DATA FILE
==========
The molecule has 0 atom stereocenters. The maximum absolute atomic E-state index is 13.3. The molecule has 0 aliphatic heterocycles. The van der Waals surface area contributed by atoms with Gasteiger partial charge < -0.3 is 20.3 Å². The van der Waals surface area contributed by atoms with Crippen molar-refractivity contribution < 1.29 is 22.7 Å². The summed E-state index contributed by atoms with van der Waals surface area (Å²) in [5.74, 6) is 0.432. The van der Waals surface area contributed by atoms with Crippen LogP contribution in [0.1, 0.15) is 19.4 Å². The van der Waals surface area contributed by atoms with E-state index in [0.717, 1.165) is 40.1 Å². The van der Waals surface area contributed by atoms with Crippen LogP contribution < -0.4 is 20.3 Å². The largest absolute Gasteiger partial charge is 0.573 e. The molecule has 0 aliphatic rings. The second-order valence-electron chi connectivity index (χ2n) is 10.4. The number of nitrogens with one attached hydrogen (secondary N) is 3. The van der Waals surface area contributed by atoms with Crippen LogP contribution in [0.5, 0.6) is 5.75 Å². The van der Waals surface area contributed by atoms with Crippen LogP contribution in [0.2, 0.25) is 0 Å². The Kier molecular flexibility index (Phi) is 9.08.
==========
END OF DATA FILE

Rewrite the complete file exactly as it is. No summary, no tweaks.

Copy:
The molecule has 0 atom stereocenters. The maximum absolute atomic E-state index is 13.3. The molecule has 0 aliphatic heterocycles. The van der Waals surface area contributed by atoms with Gasteiger partial charge < -0.3 is 20.3 Å². The van der Waals surface area contributed by atoms with Crippen molar-refractivity contribution < 1.29 is 22.7 Å². The summed E-state index contributed by atoms with van der Waals surface area (Å²) in [5.74, 6) is 0.432. The van der Waals surface area contributed by atoms with Crippen LogP contribution in [0.1, 0.15) is 19.4 Å². The van der Waals surface area contributed by atoms with E-state index in [0.717, 1.165) is 40.1 Å². The van der Waals surface area contributed by atoms with Crippen LogP contribution < -0.4 is 20.3 Å². The largest absolute Gasteiger partial charge is 0.573 e. The molecule has 0 aliphatic rings. The second-order valence-electron chi connectivity index (χ2n) is 10.4. The number of nitrogens with one attached hydrogen (secondary N) is 3. The van der Waals surface area contributed by atoms with Crippen LogP contribution in [0.5, 0.6) is 5.75 Å². The van der Waals surface area contributed by atoms with Crippen LogP contribution in [0.2, 0.25) is 0 Å². The Kier molecular flexibility index (Phi) is 9.08.